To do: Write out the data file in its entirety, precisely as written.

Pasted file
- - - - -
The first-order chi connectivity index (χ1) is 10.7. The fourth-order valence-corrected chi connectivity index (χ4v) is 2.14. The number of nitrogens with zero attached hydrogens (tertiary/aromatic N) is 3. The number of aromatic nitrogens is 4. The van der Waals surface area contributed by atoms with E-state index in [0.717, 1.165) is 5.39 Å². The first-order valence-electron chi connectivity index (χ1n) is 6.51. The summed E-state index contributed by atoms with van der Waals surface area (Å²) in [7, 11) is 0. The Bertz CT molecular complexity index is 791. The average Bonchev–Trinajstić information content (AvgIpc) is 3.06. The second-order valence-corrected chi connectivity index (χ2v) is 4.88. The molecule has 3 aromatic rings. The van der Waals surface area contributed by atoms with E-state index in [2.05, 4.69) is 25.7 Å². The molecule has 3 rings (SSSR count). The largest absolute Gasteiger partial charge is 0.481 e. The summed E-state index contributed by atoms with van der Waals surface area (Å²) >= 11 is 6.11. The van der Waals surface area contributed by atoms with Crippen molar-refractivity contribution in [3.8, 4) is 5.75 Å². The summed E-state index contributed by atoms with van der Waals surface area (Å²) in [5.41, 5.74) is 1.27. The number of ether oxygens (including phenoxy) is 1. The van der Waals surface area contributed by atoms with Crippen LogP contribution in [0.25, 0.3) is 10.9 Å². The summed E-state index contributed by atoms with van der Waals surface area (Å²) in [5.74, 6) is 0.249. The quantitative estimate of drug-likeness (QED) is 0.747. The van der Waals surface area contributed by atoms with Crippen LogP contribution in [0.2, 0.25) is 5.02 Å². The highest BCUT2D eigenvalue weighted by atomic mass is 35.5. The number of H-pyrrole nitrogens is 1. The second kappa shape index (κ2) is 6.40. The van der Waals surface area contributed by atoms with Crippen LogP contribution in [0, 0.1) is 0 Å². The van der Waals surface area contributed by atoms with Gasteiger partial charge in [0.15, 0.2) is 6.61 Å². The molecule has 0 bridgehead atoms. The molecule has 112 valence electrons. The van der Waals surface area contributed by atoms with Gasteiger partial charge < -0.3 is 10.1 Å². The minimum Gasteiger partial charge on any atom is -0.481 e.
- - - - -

The first-order chi connectivity index (χ1) is 10.7. The fourth-order valence-corrected chi connectivity index (χ4v) is 2.14. The number of nitrogens with zero attached hydrogens (tertiary/aromatic N) is 3. The number of aromatic nitrogens is 4. The van der Waals surface area contributed by atoms with E-state index in [0.717, 1.165) is 5.39 Å². The first-order valence-electron chi connectivity index (χ1n) is 6.51. The summed E-state index contributed by atoms with van der Waals surface area (Å²) in [7, 11) is 0. The Bertz CT molecular complexity index is 791. The average Bonchev–Trinajstić information content (AvgIpc) is 3.06. The second-order valence-corrected chi connectivity index (χ2v) is 4.88. The molecule has 3 aromatic rings. The van der Waals surface area contributed by atoms with E-state index in [2.05, 4.69) is 25.7 Å². The molecule has 3 rings (SSSR count). The largest absolute Gasteiger partial charge is 0.481 e. The summed E-state index contributed by atoms with van der Waals surface area (Å²) >= 11 is 6.11. The van der Waals surface area contributed by atoms with Crippen molar-refractivity contribution in [3.8, 4) is 5.75 Å². The summed E-state index contributed by atoms with van der Waals surface area (Å²) in [5.41, 5.74) is 1.27. The number of ether oxygens (including phenoxy) is 1. The van der Waals surface area contributed by atoms with Crippen LogP contribution in [0.25, 0.3) is 10.9 Å². The summed E-state index contributed by atoms with van der Waals surface area (Å²) in [5.74, 6) is 0.249. The quantitative estimate of drug-likeness (QED) is 0.747. The van der Waals surface area contributed by atoms with Crippen LogP contribution in [0.2, 0.25) is 5.02 Å². The highest BCUT2D eigenvalue weighted by atomic mass is 35.5. The number of H-pyrrole nitrogens is 1. The second kappa shape index (κ2) is 6.40. The van der Waals surface area contributed by atoms with Crippen LogP contribution in [0, 0.1) is 0 Å². The van der Waals surface area contributed by atoms with Gasteiger partial charge in [0.15, 0.2) is 6.61 Å². The molecule has 0 bridgehead atoms. The molecule has 112 valence electrons. The van der Waals surface area contributed by atoms with Gasteiger partial charge < -0.3 is 10.1 Å². The minimum Gasteiger partial charge on any atom is -0.481 e.